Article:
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What is Indie?

What is Indie?

Defining the genre

Leena van Deventer asks “How do we define an indie game?”

I LOVE when you’re hanging around minding your own business and out of nowhere you’re ambushed by an interesting discussion that insists you poke and prod at it until you’ve sufficiently explored every nook and cranny it’s got. I had such an ambush today, when I asked my twitter brethren what their favourite indie game of 2010 was. A few game titles were thrown in the ring before debate quickly turned to semantical definition of the term ‘indie’. What is an indie game? What are The Rules™ when applying this monicker? Some interesting points came to light, some people finding it quite easy to apply a definition and a set of attributes a game must or must not have in order to call itself an independent game. Some acknowledged varying shades of grey in the interpretation. I personally go from moments of clarity to utter confusion. Usually followed by despair, exasperation and some sort of delicious biscuit.

It seems to be a common exposition that indie games have a “feel” about them. That “indie” is a philosophical term applied to games that embrace unique and original gameplay mechanics or are otherwise avant-garde and innovative. That they push the envelope and do things never-before-seen. That the only thing driving the game’s development is the creator’s passion and love for it in it’s own creative capacity – the notion that the game is merely a means of artistic expression for the deviser. This is obviously a minefield in terms of a quantifiable means for definition due to its subjective nature – what I consider artsy and what someone else considers artsy are two different things. I may feel like a certain gameplay mechanic is unique and fresh, and another gamer may remember a game that has featured something almost identical. It’s not a clean cut set of rules by which to decree what is indie and what is not, and not all independently-made games bring something new to the table.

Developers developers developers developers developers…

The term “self-published” has been thrown around a bit as one of The Rules™ in my observations, and I think it’s a delicate one. As is “self-funded”. I appreciate the notion of the one-man-band, many great indie games are made this way (dare I say a majority) – but I think it’s quite limiting to say that all indie games must be self-published by that one-man of one-man-band fame, in his backyard. What if that developer finished his game and started looking around for a way to publish/distribute his game, Microsoft found it and threw a bunch of money at it and whacked it up on XBLA with their backing. Does that lone developer then need to hand in his indie pass? I think when it comes to publishing an indie game it all comes down to when the publisher became involved. If the publisher is involved at conception, has a say in any way shape or form in it’s development, or commissioned the work – it’s clearly not independent. However that doesn’t mean you must self-publish. It just means being able to hire the publisher to do what it is supposed to do, get its hands off the development and just ship/promote/distribute your product. “I’m the developer, I’ll develop, I’ll call you when I go gold”.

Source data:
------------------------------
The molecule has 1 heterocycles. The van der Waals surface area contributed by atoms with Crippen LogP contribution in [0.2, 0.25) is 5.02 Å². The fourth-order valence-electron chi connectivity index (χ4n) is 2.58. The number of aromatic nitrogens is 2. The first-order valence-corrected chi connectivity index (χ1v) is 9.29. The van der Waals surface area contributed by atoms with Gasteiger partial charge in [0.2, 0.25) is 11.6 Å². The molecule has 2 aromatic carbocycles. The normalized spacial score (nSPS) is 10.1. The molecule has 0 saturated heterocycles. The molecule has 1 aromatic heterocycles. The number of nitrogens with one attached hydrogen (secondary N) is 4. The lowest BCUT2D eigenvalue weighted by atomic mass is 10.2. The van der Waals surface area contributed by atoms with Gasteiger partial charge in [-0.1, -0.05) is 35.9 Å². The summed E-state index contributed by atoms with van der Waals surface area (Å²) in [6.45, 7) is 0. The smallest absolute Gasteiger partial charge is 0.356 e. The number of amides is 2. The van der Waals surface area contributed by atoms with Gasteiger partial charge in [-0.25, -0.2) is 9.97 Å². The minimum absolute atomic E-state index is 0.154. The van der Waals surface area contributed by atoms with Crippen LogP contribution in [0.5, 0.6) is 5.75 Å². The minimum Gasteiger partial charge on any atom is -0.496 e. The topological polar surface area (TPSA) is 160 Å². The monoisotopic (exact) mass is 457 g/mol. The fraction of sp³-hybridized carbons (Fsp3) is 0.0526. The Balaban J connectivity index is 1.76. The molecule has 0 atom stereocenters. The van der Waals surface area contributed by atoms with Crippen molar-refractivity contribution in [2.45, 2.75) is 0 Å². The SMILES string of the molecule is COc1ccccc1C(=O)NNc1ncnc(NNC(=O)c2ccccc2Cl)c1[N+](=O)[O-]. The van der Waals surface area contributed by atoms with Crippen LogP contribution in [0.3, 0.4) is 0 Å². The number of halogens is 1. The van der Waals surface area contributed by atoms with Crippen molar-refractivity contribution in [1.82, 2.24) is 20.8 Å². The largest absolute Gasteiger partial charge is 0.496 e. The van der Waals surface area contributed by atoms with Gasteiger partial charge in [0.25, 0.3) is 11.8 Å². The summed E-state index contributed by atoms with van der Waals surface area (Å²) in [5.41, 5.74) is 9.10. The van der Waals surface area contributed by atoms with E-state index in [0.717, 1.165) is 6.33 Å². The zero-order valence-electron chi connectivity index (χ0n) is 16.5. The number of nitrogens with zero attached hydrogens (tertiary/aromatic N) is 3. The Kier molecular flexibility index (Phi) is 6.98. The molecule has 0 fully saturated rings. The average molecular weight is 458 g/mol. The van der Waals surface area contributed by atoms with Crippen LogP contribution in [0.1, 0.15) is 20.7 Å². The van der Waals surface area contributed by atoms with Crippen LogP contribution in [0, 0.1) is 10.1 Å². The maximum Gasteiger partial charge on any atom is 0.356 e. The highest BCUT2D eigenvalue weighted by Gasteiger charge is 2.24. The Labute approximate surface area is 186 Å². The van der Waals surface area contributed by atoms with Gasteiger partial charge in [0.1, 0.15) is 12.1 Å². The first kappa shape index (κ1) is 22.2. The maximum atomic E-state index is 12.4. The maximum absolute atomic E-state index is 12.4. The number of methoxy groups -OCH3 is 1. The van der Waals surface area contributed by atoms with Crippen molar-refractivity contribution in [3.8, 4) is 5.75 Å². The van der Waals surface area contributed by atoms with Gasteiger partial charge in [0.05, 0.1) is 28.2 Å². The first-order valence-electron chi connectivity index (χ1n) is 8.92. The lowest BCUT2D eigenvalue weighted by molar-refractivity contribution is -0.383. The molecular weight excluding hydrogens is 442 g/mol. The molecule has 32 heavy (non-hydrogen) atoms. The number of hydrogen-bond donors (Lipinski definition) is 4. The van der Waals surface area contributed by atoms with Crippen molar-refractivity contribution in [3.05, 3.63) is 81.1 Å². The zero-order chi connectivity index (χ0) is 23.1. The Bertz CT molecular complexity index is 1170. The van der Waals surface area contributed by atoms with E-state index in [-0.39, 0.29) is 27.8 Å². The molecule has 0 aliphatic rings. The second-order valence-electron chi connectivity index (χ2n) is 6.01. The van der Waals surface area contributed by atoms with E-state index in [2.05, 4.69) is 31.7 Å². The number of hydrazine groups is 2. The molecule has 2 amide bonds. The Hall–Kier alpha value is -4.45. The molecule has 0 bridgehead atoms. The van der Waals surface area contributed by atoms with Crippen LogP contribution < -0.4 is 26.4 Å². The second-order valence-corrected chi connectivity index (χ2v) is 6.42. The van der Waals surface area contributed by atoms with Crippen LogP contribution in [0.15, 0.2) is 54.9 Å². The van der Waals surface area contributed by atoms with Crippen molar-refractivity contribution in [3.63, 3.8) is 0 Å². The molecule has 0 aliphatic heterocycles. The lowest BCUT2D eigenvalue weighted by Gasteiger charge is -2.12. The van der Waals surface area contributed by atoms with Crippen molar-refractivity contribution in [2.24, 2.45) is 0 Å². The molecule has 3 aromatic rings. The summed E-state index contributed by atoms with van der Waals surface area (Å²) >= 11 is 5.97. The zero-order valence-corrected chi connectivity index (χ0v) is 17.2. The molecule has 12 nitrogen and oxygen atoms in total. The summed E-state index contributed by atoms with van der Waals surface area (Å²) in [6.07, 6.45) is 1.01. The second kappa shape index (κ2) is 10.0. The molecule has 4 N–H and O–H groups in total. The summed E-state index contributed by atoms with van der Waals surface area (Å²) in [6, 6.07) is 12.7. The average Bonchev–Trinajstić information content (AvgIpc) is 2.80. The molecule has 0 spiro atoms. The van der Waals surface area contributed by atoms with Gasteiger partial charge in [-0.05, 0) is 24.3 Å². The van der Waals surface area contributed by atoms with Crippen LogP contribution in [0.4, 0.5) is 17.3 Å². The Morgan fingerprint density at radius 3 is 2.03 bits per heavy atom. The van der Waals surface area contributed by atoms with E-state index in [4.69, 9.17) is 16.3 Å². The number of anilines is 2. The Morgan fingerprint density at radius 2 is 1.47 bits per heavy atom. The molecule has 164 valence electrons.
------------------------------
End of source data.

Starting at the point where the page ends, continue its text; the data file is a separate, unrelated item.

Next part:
So does it come down to being entirely creator-funded then? Being set up with venture capital by someone hoping to get some return on their investment is for all intents and purposes, not independent. Nor is undertaking already-licensed intellectual property. But what about angel investors? Government grants? Uncle Pete who you were telling about your game at that BBQ last week who wants to throw a few grand at it because he thinks it’s neat? All money isn’t bad, it’s just the money that implies a hand in creative control.

Continues…

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3 Comments

    Nice article. “Indie” is definitely one of those terms defined by sufficient conditions rather than necessary ones, other than the need to maintain some quality of being independent in some way.

  • Fantastic Leena, really great article that stayed wonderfully away from derogatory terms and really looked at the heart of indie. Well done.

  • Interesting article. I enjoyed reading it. That’s probably why I wrote a long response.

    A clearer definition of terms is needed, as is a move away from using “indie” as a genre. As you say, independent is a business model. Saying that it is isn’t strange – it’s a simple fact. Independent game development is game development with support from a major publisher. As in music, as in video games. The confusion comes from the fact that indie games have a greater degree of freedom as they aren’t necessarily working towards a profit margin and people have come to believe that an indie game *must* or *should* use that freedom. Independent development doesn’t have a particular ethos – its just had one applied to it. There are better ways to describe games that tread from the mainstream norm.

    For example, “Mak[ing] a conscious decision to operate with a level of freedom from outside influences that helps insure purity of your creative vision” isn’t indie. That’s simply following your own vision. Yes, indie developers tend to do that more, but that doesn’t make doing that “indie”. Indie is a business model in the strictest, most literal sense – it’s the make-up of your business. It’s not an ideal, or a state-of-being. Getting that confused is what leads to issues over what indie “is”. We have a lot of words in the English language. We should really start using them.

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